Member of Parliament for Yapei/Kusawgu, John Jinapor, has attributed the government’s Domestic Debt Exchange Programme (DDEP) to the infamous Menzgold.
According to him, the entire programme spearheaded by the finance minister, Ken Ofori-Atta, is not only obnoxious but one that does not bode well for holders of government bonds or, more broadly, financial sector confidence.
Due to the economic downturn and difficulties in servicing its debt, the government implemented the domestic debt exchange programme to give itself more time to meet its fiscal obligations. Without the debt exchange programme, the government warned that the nation’s economy would collapse severely.
Speaking after Finance Minister, Ken Ofori-Atta briefed Members of Parliament on Thursday, February 16, 2023, on the debt swap process, Mr Jinapor expressed his reservations about the programme.
“If you digest all these, the most important thing the finance minister has told the people of Ghana is very simple. If you evaluate what he is doing, and evaluate what NAM 1 of Menzgold did, the two are synonymous and the same. There is no difference.”John Jinapor
The Yapei/Kusawgu legislator equally advised Leonard Chumo, who has been appointed by the International Monetary Fund (IMF) as a financial adviser to the Bank of Ghana, to exercise extreme caution. He stated that Mr. Chumo must thoroughly review all documents provided to him by the Central Bank.
IMF financial advisor cautioned to be wary of Bank of Ghana
Mr Jinapor claimed that he had lost all trust in the Governor of the Bank of Ghana and that as a result, he was advising the supervisory advisor to carefully monitor the BoG’s operations.
“Mr Chumo, please let me thank you and welcome you to Ghana. But let me plead with you, please open your eyes at the Bank of Ghana. I cannot trust that Governor one bit. I beg you open your eyes, scrutinize the documents and ensure that the right thing is done.”John Jinapor
The advisor has been appointed by the IMF to provide technical support to the Bank of Ghana and aid in strengthening the capability of its banking supervision functions. He began his assignment on February 6, 2023.
Meanwhile, finance minister, Ken Ofori-Atta has revealed that provisional 2022 fiscal data show that debt service comprising domestic interest payments, external interest payments, external debt amortization, and payment of domestic maturities not rolled-over all amounted to Gh¢81.6 billion. This, he noted, constitutes 85.1 percent of all revenues in 2022 and implies that significant proportion of our revenues were used to service debt in 2022.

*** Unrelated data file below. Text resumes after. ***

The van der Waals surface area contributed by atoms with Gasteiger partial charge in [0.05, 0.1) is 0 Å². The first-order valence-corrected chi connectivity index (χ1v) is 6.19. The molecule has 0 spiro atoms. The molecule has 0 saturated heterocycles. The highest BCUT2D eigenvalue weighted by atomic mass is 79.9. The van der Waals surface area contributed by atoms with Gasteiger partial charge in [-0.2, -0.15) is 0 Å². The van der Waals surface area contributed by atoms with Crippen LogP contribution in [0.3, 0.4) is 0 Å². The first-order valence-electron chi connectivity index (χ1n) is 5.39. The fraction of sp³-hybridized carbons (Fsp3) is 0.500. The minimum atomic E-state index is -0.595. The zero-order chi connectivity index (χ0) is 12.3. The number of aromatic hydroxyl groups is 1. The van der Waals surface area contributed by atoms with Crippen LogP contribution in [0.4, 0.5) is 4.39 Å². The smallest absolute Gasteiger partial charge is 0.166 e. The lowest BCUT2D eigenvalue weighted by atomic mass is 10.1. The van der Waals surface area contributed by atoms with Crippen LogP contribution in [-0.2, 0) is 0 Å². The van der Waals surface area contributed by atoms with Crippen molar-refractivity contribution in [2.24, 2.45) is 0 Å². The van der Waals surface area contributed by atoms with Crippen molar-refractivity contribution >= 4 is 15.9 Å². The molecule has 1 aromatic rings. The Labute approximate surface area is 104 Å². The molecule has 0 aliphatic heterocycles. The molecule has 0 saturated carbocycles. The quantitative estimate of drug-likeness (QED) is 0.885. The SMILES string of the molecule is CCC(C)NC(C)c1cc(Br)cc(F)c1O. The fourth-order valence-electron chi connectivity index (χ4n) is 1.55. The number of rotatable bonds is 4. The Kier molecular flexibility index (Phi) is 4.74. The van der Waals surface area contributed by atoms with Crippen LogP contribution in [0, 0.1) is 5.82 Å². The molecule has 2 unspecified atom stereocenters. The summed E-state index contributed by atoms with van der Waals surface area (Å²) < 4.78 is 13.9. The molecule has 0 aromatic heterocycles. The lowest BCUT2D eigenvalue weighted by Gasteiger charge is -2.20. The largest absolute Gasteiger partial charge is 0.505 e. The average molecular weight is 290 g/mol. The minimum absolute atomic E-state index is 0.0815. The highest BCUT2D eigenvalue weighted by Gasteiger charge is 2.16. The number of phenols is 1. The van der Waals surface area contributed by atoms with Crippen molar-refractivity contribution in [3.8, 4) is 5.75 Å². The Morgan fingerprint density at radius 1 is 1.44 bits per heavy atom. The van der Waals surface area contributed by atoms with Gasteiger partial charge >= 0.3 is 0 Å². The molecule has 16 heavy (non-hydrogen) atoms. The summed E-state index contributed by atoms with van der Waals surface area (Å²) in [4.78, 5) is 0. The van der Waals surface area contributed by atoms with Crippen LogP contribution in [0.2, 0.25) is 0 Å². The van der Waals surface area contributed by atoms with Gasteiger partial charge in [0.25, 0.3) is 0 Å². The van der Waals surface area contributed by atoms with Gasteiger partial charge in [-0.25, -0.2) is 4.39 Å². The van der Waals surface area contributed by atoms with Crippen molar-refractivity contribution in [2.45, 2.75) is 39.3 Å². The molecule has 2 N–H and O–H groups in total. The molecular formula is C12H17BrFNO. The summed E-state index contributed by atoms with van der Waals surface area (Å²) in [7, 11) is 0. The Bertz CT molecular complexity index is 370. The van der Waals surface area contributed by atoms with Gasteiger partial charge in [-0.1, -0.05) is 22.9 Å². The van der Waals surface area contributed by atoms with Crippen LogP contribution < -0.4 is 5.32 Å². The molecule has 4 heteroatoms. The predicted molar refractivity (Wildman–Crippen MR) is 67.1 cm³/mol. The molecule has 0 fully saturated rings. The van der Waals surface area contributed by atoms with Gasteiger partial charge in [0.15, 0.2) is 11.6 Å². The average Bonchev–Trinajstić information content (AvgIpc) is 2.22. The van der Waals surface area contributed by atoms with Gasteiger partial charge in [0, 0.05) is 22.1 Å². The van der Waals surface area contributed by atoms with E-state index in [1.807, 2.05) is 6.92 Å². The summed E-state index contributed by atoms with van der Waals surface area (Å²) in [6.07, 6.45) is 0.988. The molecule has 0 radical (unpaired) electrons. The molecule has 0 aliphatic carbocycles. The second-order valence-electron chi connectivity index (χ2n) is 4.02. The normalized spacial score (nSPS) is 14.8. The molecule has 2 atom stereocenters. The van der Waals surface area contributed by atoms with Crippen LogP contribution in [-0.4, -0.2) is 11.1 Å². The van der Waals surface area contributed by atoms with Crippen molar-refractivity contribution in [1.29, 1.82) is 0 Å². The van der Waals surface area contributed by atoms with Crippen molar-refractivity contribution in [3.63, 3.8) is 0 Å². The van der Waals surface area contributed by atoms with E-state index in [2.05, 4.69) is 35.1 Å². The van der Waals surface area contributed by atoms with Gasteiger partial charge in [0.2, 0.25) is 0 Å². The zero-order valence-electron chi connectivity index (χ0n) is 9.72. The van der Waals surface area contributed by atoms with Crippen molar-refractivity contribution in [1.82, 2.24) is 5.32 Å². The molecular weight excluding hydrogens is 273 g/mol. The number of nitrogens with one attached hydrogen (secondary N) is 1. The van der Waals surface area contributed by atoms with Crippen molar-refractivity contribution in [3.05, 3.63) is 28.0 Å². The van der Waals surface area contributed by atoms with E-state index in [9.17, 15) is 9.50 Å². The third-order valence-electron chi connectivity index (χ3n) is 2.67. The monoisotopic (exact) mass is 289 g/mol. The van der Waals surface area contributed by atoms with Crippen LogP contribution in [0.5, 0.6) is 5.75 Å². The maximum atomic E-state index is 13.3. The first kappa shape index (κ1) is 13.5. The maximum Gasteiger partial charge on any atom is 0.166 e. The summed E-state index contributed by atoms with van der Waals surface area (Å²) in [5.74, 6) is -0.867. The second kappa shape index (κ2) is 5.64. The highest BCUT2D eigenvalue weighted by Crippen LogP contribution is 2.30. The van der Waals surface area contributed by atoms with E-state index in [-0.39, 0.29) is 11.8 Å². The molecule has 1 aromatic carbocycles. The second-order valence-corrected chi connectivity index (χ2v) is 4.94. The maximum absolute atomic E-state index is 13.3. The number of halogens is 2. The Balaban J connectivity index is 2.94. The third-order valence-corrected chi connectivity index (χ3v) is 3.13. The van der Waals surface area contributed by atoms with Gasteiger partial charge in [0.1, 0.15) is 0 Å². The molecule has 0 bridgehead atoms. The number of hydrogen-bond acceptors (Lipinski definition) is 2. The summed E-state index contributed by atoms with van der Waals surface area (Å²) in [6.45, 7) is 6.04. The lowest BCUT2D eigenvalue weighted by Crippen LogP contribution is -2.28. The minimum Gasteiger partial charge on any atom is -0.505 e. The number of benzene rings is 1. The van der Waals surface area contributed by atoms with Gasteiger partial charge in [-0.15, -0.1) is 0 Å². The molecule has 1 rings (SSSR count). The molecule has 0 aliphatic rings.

Among other things, he noted that at this level, Ghana was assessed to be at a “high risk of debt distress” and its debt classified as unsustainable. Clarifying his point, he indicated that the current state of the country’s debt is because of the lingering effects of the COVID-19 pandemic, the Russia–Ukraine war.
“This has been exacerbated by the high macroeconomic instability experienced in 2022, occasioned by downgrades by rating agencies as well as the consequential pressures on Government finances due to the actions of non-resident investors and the delayed passage of our revenue bills.”Ken Ofori-Atta
The finance minister stated that this situation is further compounded by the comparatively low levels of domestic revenue collected by Government. In 2022, he noted that tax to GDP was just about 12.6%; woefully below the SSA average of 18% and insufficient enough to meet pressures on the public purse.
“Following these developments, H.E the President during his address to the nation on the economy on 31st October 2022 had to declare that the economy is in crisis. Government therefore outlined key strategies in the 2023 Budget presented to this House, on Thursday, 24th November 2022 to address the economic challenges.”Ken Ofori-Atta